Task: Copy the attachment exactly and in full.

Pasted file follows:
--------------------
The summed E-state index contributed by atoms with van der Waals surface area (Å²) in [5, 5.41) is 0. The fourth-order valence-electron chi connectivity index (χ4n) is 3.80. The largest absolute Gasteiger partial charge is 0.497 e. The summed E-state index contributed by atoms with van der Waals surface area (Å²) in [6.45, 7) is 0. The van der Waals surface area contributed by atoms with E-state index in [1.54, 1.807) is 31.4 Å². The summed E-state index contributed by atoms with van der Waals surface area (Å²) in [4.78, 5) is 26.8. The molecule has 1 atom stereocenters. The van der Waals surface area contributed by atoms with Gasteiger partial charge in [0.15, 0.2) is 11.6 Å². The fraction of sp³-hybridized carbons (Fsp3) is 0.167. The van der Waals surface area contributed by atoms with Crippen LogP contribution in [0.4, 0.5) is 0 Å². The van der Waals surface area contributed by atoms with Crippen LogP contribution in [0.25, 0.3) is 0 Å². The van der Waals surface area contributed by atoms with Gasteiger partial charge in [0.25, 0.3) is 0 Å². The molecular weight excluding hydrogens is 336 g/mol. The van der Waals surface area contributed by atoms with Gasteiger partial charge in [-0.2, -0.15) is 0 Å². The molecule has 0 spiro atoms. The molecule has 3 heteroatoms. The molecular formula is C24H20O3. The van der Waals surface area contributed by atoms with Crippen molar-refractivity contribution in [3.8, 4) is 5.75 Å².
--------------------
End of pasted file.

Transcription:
The summed E-state index contributed by atoms with van der Waals surface area (Å²) in [5, 5.41) is 0. The fourth-order valence-electron chi connectivity index (χ4n) is 3.80. The largest absolute Gasteiger partial charge is 0.497 e. The summed E-state index contributed by atoms with van der Waals surface area (Å²) in [6.45, 7) is 0. The van der Waals surface area contributed by atoms with E-state index in [1.54, 1.807) is 31.4 Å². The summed E-state index contributed by atoms with van der Waals surface area (Å²) in [4.78, 5) is 26.8. The molecule has 1 atom stereocenters. The van der Waals surface area contributed by atoms with Gasteiger partial charge in [0.15, 0.2) is 11.6 Å². The fraction of sp³-hybridized carbons (Fsp3) is 0.167. The van der Waals surface area contributed by atoms with Crippen LogP contribution in [0.4, 0.5) is 0 Å². The van der Waals surface area contributed by atoms with Crippen LogP contribution in [0.25, 0.3) is 0 Å². The van der Waals surface area contributed by atoms with Gasteiger partial charge in [0.25, 0.3) is 0 Å². The molecular weight excluding hydrogens is 336 g/mol. The van der Waals surface area contributed by atoms with Gasteiger partial charge in [-0.2, -0.15) is 0 Å². The molecule has 0 spiro atoms. The molecule has 3 heteroatoms. The molecular formula is C24H20O3. The van der Waals surface area contributed by atoms with Crippen molar-refractivity contribution in [3.8, 4) is 5.75 Å².